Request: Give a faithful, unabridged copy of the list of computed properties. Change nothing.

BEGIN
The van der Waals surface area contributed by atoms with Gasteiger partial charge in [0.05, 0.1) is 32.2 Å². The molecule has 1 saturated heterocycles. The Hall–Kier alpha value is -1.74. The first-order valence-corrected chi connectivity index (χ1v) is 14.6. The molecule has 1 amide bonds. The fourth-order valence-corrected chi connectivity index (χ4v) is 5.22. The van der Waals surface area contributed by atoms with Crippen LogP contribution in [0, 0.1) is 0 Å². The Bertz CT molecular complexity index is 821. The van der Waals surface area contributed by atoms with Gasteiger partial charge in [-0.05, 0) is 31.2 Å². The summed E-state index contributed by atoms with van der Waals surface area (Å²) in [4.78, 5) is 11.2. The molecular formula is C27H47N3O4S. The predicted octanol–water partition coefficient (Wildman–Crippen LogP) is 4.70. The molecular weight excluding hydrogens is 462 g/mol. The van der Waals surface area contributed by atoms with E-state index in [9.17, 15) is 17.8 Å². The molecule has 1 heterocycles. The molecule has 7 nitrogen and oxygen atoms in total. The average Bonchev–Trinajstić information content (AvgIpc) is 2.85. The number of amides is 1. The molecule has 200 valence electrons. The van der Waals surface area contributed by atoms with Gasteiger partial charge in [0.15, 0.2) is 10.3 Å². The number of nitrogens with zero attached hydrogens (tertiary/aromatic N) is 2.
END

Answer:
The van der Waals surface area contributed by atoms with Gasteiger partial charge in [0.05, 0.1) is 32.2 Å². The molecule has 1 saturated heterocycles. The Hall–Kier alpha value is -1.74. The first-order valence-corrected chi connectivity index (χ1v) is 14.6. The molecule has 1 amide bonds. The fourth-order valence-corrected chi connectivity index (χ4v) is 5.22. The van der Waals surface area contributed by atoms with Crippen LogP contribution in [0, 0.1) is 0 Å². The Bertz CT molecular complexity index is 821. The van der Waals surface area contributed by atoms with Gasteiger partial charge in [-0.05, 0) is 31.2 Å². The summed E-state index contributed by atoms with van der Waals surface area (Å²) in [4.78, 5) is 11.2. The molecular formula is C27H47N3O4S. The predicted octanol–water partition coefficient (Wildman–Crippen LogP) is 4.70. The molecular weight excluding hydrogens is 462 g/mol. The van der Waals surface area contributed by atoms with E-state index in [9.17, 15) is 17.8 Å². The molecule has 1 heterocycles. The molecule has 7 nitrogen and oxygen atoms in total. The average Bonchev–Trinajstić information content (AvgIpc) is 2.85. The number of amides is 1. The molecule has 200 valence electrons. The van der Waals surface area contributed by atoms with Gasteiger partial charge in [0.15, 0.2) is 10.3 Å². The number of nitrogens with zero attached hydrogens (tertiary/aromatic N) is 2.